Hal Hodson in 1843 Magazine:
One afternoon in August 2010, in a conference hall perched on the edge of San Francisco Bay, a 34-year-old Londoner called Demis Hassabis took to the stage. Walking to the podium with the deliberate gait of a man trying to control his nerves, he pursed his lips into a brief smile and began to speak: “So today I’m going to be talking about different approaches to building…” He stalled, as though just realising that he was stating his momentous ambition out loud. And then he said it: “AGI”. AGI stands for artificial general intelligence, a hypothetical computer program that can perform intellectual tasks as well as, or better than, a human. AGI will be able to complete discrete tasks, such as recognising photos or translating languages, which are the single-minded focus of the multitude of artificial intelligences (AIs) that inhabit our phones and computers. But it will also add, subtract, play chess and speak French. It will also understand physics papers, compose novels, devise investment strategies and make delightful conversation with strangers. It will monitor nuclear reactions, manage electricity grids and traffic flow, and effortlessly succeed at everything else. AGI will make today’s most advanced AIs look like pocket calculators.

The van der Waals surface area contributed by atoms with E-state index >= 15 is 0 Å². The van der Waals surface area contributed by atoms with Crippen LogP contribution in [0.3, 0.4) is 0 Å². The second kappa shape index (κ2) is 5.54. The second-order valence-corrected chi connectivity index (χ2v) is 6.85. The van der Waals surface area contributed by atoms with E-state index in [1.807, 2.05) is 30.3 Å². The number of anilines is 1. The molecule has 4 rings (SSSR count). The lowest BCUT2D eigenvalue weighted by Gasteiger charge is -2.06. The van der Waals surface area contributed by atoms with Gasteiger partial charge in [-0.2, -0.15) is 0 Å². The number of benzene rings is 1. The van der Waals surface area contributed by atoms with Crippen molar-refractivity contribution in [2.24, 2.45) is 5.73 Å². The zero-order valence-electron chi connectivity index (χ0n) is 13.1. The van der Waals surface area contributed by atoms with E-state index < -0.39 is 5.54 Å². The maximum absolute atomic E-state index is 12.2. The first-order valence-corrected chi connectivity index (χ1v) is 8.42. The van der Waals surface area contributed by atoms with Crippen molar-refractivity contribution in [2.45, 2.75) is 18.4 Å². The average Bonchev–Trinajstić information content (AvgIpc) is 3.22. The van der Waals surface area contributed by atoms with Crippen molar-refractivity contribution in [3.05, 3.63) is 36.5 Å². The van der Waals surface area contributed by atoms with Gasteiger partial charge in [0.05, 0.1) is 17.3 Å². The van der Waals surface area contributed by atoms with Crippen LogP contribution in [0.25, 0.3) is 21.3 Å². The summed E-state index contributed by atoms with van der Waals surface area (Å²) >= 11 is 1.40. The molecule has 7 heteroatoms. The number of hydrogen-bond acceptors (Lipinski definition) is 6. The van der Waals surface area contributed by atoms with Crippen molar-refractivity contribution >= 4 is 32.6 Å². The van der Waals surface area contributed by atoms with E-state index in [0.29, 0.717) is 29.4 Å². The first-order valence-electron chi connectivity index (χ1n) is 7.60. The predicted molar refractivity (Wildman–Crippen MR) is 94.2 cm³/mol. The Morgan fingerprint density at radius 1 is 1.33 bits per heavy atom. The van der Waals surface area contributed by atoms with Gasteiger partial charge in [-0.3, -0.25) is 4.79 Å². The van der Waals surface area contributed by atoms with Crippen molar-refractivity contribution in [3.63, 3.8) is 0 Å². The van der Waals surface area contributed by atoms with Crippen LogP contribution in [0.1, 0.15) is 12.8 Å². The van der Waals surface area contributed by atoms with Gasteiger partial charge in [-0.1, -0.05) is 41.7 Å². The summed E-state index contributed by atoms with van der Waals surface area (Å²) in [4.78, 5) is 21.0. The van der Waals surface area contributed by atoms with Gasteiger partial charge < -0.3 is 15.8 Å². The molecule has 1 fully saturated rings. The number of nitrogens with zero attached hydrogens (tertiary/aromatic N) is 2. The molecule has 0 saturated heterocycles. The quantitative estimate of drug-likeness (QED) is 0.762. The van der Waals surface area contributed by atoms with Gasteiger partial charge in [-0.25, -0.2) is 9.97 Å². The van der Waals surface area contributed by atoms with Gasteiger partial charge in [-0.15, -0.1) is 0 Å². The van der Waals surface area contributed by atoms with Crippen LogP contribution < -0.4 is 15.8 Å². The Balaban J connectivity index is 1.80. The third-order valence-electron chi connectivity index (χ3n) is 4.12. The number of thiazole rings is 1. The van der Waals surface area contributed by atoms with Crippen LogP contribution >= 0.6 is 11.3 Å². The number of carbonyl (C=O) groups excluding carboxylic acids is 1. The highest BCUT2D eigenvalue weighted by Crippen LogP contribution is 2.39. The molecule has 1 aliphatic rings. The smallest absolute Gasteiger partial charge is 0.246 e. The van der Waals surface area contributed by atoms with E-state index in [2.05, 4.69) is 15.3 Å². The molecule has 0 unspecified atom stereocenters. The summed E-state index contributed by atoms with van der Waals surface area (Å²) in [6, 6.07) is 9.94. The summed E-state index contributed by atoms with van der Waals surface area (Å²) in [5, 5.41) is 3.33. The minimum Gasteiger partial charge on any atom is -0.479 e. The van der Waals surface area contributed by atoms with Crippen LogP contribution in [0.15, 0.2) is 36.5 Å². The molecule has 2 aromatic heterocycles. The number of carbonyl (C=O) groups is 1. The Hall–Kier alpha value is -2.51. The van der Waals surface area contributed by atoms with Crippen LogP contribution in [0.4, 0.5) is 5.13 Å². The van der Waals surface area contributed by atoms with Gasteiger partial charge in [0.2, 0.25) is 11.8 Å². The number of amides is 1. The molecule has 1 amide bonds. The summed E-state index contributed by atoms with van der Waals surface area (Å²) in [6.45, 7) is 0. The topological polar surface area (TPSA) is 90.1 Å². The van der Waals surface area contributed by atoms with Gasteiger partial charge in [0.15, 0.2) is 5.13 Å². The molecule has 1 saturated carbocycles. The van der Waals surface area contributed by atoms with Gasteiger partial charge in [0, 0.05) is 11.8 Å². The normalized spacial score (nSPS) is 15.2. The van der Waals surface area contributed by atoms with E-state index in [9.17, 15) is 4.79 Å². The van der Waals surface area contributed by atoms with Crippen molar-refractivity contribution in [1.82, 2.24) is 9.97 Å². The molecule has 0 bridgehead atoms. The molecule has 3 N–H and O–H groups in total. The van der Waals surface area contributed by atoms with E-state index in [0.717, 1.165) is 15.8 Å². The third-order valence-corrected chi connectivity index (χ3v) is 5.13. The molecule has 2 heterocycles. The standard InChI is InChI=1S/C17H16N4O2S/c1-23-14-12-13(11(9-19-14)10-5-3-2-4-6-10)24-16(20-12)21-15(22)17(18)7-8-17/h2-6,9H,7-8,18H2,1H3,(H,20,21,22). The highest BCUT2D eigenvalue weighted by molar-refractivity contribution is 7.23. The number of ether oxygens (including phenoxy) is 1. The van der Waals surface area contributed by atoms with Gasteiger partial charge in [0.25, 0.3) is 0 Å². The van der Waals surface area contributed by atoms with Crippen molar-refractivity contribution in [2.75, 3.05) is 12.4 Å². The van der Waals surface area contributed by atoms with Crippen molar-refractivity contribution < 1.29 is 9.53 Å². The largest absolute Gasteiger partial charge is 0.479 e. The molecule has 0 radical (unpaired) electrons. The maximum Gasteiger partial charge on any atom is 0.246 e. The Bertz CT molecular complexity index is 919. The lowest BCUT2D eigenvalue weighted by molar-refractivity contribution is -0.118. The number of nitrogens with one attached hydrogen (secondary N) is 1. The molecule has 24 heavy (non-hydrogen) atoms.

The only intelligence that can currently attempt all these tasks is the kind that humans are endowed with. But human intelligence is limited by the size of the skull that houses the brain. Its power is restricted by the puny amount of energy that the body is able to provide. Because AGI will run on computers, it will suffer none of these constraints. Its intelligence will be limited only by the number of processors available. AGI may start by monitoring nuclear reactions. But soon enough it will discover new sources of energy by digesting more physics papers in a second than a human could in a thousand lifetimes. Human-level intelligence, coupled with the speed and scalability of computers, will make problems that currently appear insoluble disappear. Hassabis told the Observer, a British newspaper, that he expected AGI to master, among other disciplines, “cancer, climate change, energy, genomics, macro-economics [and] financial systems”.